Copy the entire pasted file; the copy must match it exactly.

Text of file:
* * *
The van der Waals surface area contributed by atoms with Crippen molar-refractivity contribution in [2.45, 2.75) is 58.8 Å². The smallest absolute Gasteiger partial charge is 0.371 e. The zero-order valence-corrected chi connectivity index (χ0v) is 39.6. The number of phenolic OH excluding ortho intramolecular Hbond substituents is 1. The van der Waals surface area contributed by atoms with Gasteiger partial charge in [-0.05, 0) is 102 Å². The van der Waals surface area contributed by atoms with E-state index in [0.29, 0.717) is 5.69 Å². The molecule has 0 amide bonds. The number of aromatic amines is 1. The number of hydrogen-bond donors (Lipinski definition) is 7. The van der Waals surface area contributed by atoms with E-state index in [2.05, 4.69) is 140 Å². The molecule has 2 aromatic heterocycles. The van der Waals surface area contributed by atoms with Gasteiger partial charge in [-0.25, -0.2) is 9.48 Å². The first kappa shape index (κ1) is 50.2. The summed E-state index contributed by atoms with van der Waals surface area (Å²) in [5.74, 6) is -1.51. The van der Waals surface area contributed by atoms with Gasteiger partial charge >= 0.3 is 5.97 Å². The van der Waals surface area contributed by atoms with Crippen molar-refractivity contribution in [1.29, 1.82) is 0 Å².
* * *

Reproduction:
The van der Waals surface area contributed by atoms with Crippen molar-refractivity contribution in [2.45, 2.75) is 58.8 Å². The smallest absolute Gasteiger partial charge is 0.371 e. The zero-order valence-corrected chi connectivity index (χ0v) is 39.6. The number of phenolic OH excluding ortho intramolecular Hbond substituents is 1. The van der Waals surface area contributed by atoms with Gasteiger partial charge in [-0.05, 0) is 102 Å². The van der Waals surface area contributed by atoms with E-state index in [0.29, 0.717) is 5.69 Å². The molecule has 0 amide bonds. The number of aromatic amines is 1. The number of hydrogen-bond donors (Lipinski definition) is 7. The van der Waals surface area contributed by atoms with E-state index in [2.05, 4.69) is 140 Å². The molecule has 2 aromatic heterocycles. The van der Waals surface area contributed by atoms with Gasteiger partial charge in [-0.25, -0.2) is 9.48 Å². The first kappa shape index (κ1) is 50.2. The summed E-state index contributed by atoms with van der Waals surface area (Å²) in [5.74, 6) is -1.51. The van der Waals surface area contributed by atoms with Gasteiger partial charge >= 0.3 is 5.97 Å². The van der Waals surface area contributed by atoms with Crippen molar-refractivity contribution in [1.29, 1.82) is 0 Å².